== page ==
People With a Weaker Immune System Should Get COVID-19 Booster, FDA Says

The authorization for a third shot applies to a small fraction of Americans, but more groups could be added later

A healthcare worker placing a Band-Aid on patient's arm after a vaccine has been administered. Photo: iStock

People with a weaker immune system—those who are on immunosuppressant drugs after an organ transplant or who have a condition that impairs the immune system to a similar degree—should get a third dose of the coronavirus vaccine because the standard two-dose regimen might not provide them with adequate protection, the Food and Drug Administration said Thursday.

On Friday, the Centers for Disease Control and Prevention’s Advisory Committee on Immunization Practices, which sets the recommendations for the use of vaccines, endorsed the FDA’s recommendation for a booster shot for moderately or severely immunocompromised people. Additional vaccinations for this group could be available as soon as this weekend.

The authorization for a third dose applies only to people who got the Moderna or Pfizer-BioNTech vaccine, not the Johnson & Johnson single-dose vaccine. The CDC should soon have data to provide guidance to immunocompromised people who received the J&J vaccine, said Amanda Cohn, MD, chief medical officer for the CDC’s National Center for Immunization and Respiratory Diseases, during the ACIP meeting Friday. But very few immunocompromised people have received that vaccine, because it was authorized after the others, she said. Over 90 percent of people who are fully vaccinated in the U.S. received the Moderna or Pfizer-BioNTech vaccine.

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“The country has entered yet another wave of the COVID-19 pandemic, and the FDA is especially cognizant that immunocompromised people are particularly at risk for severe disease,” said Acting FDA Commissioner Janet Woodcock, MD. “After a thorough review of the available data, the FDA determined that this small, vulnerable group may benefit from a third dose of the Pfizer-BioNTech or Moderna vaccines.” The evidence shows that a third vaccine dose can increase protection for these populations, according to the FDA’s announcement.

“An otherwise healthy individual develops a strong immune response after getting fully vaccinated, meaning that they develop antibodies which protect us from getting infected with SARS-CoV-2,” the coronavirus that causes COVID-19, says Ravina Kullar, MPH, PharmD, a fellow of the Infectious Diseases Society of America based in Los Angeles.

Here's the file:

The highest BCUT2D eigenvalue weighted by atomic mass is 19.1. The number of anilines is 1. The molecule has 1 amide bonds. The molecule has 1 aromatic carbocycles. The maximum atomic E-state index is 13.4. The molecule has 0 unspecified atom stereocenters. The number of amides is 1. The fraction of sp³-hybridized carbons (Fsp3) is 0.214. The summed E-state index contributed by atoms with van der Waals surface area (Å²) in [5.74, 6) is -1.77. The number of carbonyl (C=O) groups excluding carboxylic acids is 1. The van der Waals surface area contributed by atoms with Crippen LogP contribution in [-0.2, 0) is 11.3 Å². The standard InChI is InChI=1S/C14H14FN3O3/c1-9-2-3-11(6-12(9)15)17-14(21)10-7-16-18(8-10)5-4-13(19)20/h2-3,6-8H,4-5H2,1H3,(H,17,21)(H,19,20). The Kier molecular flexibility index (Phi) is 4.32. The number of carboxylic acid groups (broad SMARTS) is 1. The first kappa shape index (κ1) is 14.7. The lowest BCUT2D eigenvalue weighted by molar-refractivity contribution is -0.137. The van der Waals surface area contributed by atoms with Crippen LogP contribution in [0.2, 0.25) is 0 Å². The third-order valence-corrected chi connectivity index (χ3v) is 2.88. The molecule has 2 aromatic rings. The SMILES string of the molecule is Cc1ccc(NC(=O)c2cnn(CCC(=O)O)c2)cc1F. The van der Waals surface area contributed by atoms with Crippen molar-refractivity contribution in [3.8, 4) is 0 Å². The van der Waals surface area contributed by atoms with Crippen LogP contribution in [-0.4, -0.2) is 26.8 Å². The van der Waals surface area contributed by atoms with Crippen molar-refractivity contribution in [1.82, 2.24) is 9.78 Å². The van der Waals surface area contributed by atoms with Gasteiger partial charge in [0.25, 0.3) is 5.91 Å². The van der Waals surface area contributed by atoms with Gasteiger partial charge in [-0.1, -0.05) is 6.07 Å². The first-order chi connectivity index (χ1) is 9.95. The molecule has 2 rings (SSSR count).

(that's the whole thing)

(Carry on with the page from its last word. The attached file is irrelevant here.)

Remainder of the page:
But about 3 percent of the population have a condition that weakens the immune system or need to take medications that have a similar effect. Their bodies do not produce as many antibodies to the virus after receiving the vaccine, leaving them vulnerable to infection. In the FDA announcement, the agency said the authorization for a third shot applied to people who had received an organ transplant and those whose immune system was compromised in a similar way.

“This patient population, specifically those with cancer, on chemotherapy, transplant recipients, and on other immunosuppressive agents, inherently have a weaker immune system, and they likely never developed a strong immune response [to the vaccine],” Kullar says. “This population is also at high risk of becoming seriously ill with COVID-19, and they serve as petri dishes to carrying the virus and potentially transmitting it to others. This is even more of a concern with the Delta variant, which is more contagious and transmissible.”

There are a number of studies that show immunocompromised people can benefit from a booster shot, according to Kullar. For example, organ transplant recipients who got a third dose of the Moderna vaccine showed a significant improvement in protective antibody levels compared with those who got a placebo shot, according to a study from a group of researchers in Canada, published in the New England Journal of Medicine.

People who don’t fall into this category do not need a third shot at this time. “Most individuals that are otherwise healthy have a baseline strong immune system and have developed a strong protective immune response after getting fully vaccinated, even with the Delta variant,” Kullar says. 

That said, recommendations for a booster shot for other populations could come in the coming months, especially if data emerges showing that immunity for these groups is declining, either because of time or because of variants of the virus, says Peter Katona, MD, an infectious disease specialist and clinical professor of medicine at the David Geffen School of Medicine at UCLA in Los Angeles. If that happens, he believes that a booster would first be recommended for the elderly and then later for other adults.

“But we don’t know that yet,” Katona says. “We don’t have enough information to say that everybody should get a third shot.”

Editor’s Note: This article was updated with new information from the Aug. 13 ACIP meeting.


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Kevin Loria

I'm a science journalist who writes about health for Consumer Reports. I'm interested in finding the ways that people can transform their health for the better and in calling out the systems, companies, and policies that expose patients to unnecessary harm. As a dad, I spend most of my free time trying to keep up with a toddler, but I also enjoy exploring the outdoors whenever possible. Follow me on Twitter (@kevloria).